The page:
Sensor comparison: Canon 1D Mark IV vs Sony HX400V

The imaging sensor is at the core of digital cameras and its size is one of the main determining factors of image quality. All other things equal, a large sensor will have larger individual pixel-units that offer better low-light sensitivity, wider dynamic range, and richer color-depth than smaller pixels in a sensor of the same technological generation. Moreover, a large sensor camera will give the photographer more control over depth-of-field in the image and, thus, the ability to better isolate a subject from the background. On the downside, larger sensors tend to be associated with larger, more expensive camera bodies and lenses.

Of the two cameras under consideration, the Canon 1D Mark IV features an APS-H sensor and the Sony HX400V a 1/2.3-inch sensor. The sensor area in the HX400V is 95 percent smaller. As a result of these sensor size differences, the cameras have a format factor of, respectively, 1.3 and 5.6. The sensor in the 1D Mark IV has a native 3:2 aspect ratio, while the one in the HX400V offers a 4:3 aspect.

Canon 1D Mark IV and Sony HX400V sensor measures

Despite having a smaller sensor, the HX400V offers a higher resolution of 20.2 megapixel, compared with 16 MP of the 1D Mark IV. This megapixel advantage comes at the cost of a higher pixel density and a smaller size of the individual pixel (with a pixel pitch of 1.18μm versus 5.70μm for the 1D Mark IV). However, it should be noted that the HX400V is much more recent (by 4 years and 3 months) than the 1D Mark IV, and its sensor will have benefitted from technological advances during this time that make it possible to gather light more efficiently. Coming back to sensor resolution, it should be mentioned that the HX400V has no anti-alias filter installed, so that it can capture all the detail its sensor resolves.

1D Mark IV versus HX400V MP

Since 2007, DXO Mark has published sensor performance measurements that have been derived using a consistent methodology. This service assesses and scores the color depth ("DXO Portrait"), dynamic range ("DXO Landscape"), and low-light sensitivity ("DXO Sports") of camera sensors, and also publishes an overall camera score. The following table provides an overview of the physical sensor characteristics, as well as the sensor quality measurements for a selection of comparators.

Sensor Characteristics
  Camera
Model
Sensor
Class
Resolution
(MP)
Horiz.
Pixels
Vert.
Pixels
Video
Format
DXO
Portrait
DXO
Landscape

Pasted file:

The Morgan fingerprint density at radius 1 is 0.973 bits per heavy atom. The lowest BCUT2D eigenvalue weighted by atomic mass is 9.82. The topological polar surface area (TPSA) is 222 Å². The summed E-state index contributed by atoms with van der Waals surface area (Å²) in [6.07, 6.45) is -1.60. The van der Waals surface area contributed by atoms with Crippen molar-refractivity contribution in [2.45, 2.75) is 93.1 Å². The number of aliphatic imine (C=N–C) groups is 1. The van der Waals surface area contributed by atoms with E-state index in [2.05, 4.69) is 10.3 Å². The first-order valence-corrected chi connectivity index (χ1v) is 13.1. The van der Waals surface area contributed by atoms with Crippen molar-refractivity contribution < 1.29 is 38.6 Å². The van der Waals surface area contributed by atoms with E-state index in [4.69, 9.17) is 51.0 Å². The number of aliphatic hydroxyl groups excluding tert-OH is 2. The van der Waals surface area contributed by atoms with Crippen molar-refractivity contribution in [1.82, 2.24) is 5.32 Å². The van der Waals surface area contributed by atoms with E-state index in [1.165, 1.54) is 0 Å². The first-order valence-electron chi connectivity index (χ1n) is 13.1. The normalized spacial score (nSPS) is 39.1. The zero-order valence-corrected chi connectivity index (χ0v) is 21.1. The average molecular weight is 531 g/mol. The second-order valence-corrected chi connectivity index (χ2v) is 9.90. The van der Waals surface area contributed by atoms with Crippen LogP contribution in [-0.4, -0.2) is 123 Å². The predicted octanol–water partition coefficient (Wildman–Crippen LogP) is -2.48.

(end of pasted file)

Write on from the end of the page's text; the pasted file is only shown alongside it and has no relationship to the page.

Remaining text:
DXO
Sports
DXO
Overall
Camera
Model
Canon 1D Mark IV» APS-H 16.0 4896 32641080/30p22.812.0132074Canon 1D Mark IV
Sony HX400V« 1/2.3 20.2 5184 38881080/60p----Sony HX400V
Canon SX70« » 1/2.3 20.2 5184 38884K/30p----Canon SX70
Canon 1D X Mark II« » Full Frame 20.0 5472 36484K/60p24.113.5320788Canon 1D X Mark II
Canon SX60« » 1/2.3 14.2 4608 30721080/60p19.210.812739Canon SX60
Canon 1D X« » Full Frame 17.9 5184 34561080/30p23.811.8278682Canon 1D X
Canon 60D« » APS-C 17.9 5184 34561080/30p22.211.581366Canon 60D
Canon 7D« » APS-C 17.9 5184 34561080/30p22.011.785466Canon 7D
Canon 5D Mark II« » Full Frame 21.0 5616 37441080/30p23.711.9181579Canon 5D Mark II
Canon 1D Mark III« » APS-H 10.1 3888 2592-22.711.7107871Canon 1D Mark III
Canon 1D Mark II« » APS-H 8.2 3504 2336-22.311.1100366Canon 1D Mark II
Canon 1Ds Mark II« » Full Frame 16.6 4992 3328-23.311.3148074Canon 1Ds Mark II
Kodak AZ901« » 1/2.3 20.2 5184 38881080/30p----Kodak AZ901
Nikon D4« » Full Frame 16.2 4928 32801080/30p24.713.1296589Nikon D4
Nikon D3S« » Full Frame 12.1 4256 2832720/24p23.512.0325382Nikon D3S
Sony HX99« » 1/2.3 18.0 4896 36724K/30p----Sony HX99
Sony HX95« » 1/2.3 18.0 4896 36724K/30p----Sony HX95

Many modern cameras are not only capable of taking still images, but can also record movies. Both cameras under consideration are equipped with sensors that have a sufficiently high read-out speed for moving images, but the HX400V provides a faster frame rate than the 1D Mark IV. It can shoot movie footage at 1080/60p, while the Canon is limited to 1080/30p.

 

Feature comparison: Canon 1D Mark IV vs Sony HX400V

Apart from body and sensor, cameras can and do differ across a range of features. For example, the HX400V has an electronic viewfinder (210k dots), while the 1D Mark IV has an optical one. Both systems have their advantages, with the electronic viewfinder making it possible to project supplementary shooting information into the framing view, whereas the optical viewfinder offers lag-free viewing and a very clear framing image. The table below summarizes some of the other core capabilities of the Canon 1D Mark IV and Sony HX400V in connection with corresponding information for a sample of similar cameras. If needed, the dpreview camera hub, for example, contains further detail on the cameras' specs.